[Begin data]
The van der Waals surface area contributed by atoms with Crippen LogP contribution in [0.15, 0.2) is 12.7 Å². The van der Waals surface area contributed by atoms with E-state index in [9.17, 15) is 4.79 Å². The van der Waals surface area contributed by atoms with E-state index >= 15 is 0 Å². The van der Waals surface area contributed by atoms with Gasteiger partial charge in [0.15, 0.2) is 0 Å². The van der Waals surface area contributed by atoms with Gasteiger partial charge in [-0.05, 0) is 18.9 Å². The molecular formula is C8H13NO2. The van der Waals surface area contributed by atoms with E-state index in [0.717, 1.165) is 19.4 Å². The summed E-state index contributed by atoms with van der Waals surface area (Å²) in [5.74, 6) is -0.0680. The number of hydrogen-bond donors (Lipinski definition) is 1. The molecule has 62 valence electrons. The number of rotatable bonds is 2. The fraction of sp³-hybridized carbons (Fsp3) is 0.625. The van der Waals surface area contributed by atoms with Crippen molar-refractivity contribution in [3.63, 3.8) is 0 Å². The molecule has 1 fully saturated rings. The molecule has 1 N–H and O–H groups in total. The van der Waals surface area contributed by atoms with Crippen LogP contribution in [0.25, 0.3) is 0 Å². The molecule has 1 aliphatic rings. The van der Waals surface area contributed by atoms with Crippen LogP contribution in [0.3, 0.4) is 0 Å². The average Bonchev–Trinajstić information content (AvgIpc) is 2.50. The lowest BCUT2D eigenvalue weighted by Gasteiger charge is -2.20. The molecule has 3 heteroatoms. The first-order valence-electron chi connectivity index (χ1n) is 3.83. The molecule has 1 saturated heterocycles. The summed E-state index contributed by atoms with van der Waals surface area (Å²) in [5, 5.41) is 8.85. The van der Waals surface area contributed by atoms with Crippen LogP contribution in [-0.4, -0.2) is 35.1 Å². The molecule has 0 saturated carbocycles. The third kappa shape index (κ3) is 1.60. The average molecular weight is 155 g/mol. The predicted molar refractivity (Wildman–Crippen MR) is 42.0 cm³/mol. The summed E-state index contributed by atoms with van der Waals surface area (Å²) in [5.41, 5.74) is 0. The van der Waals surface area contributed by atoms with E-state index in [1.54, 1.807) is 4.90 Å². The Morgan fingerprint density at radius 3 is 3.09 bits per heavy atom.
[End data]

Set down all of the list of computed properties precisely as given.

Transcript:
The van der Waals surface area contributed by atoms with Crippen LogP contribution in [0.15, 0.2) is 12.7 Å². The van der Waals surface area contributed by atoms with E-state index in [9.17, 15) is 4.79 Å². The van der Waals surface area contributed by atoms with E-state index >= 15 is 0 Å². The van der Waals surface area contributed by atoms with Gasteiger partial charge in [0.15, 0.2) is 0 Å². The van der Waals surface area contributed by atoms with Gasteiger partial charge in [-0.05, 0) is 18.9 Å². The molecular formula is C8H13NO2. The van der Waals surface area contributed by atoms with E-state index in [0.717, 1.165) is 19.4 Å². The summed E-state index contributed by atoms with van der Waals surface area (Å²) in [5.74, 6) is -0.0680. The number of hydrogen-bond donors (Lipinski definition) is 1. The molecule has 62 valence electrons. The number of rotatable bonds is 2. The fraction of sp³-hybridized carbons (Fsp3) is 0.625. The van der Waals surface area contributed by atoms with Crippen molar-refractivity contribution in [3.63, 3.8) is 0 Å². The molecule has 1 fully saturated rings. The molecule has 1 N–H and O–H groups in total. The van der Waals surface area contributed by atoms with Crippen LogP contribution in [0.25, 0.3) is 0 Å². The molecule has 1 aliphatic rings. The van der Waals surface area contributed by atoms with Crippen LogP contribution in [0.3, 0.4) is 0 Å². The average Bonchev–Trinajstić information content (AvgIpc) is 2.50. The lowest BCUT2D eigenvalue weighted by Gasteiger charge is -2.20. The molecule has 3 heteroatoms. The first-order valence-electron chi connectivity index (χ1n) is 3.83. The molecule has 1 saturated heterocycles. The summed E-state index contributed by atoms with van der Waals surface area (Å²) in [5, 5.41) is 8.85. The van der Waals surface area contributed by atoms with Crippen LogP contribution in [-0.4, -0.2) is 35.1 Å². The molecule has 0 saturated carbocycles. The third kappa shape index (κ3) is 1.60. The average molecular weight is 155 g/mol. The predicted molar refractivity (Wildman–Crippen MR) is 42.0 cm³/mol. The summed E-state index contributed by atoms with van der Waals surface area (Å²) in [5.41, 5.74) is 0. The van der Waals surface area contributed by atoms with E-state index in [1.54, 1.807) is 4.90 Å². The Morgan fingerprint density at radius 3 is 3.09 bits per heavy atom.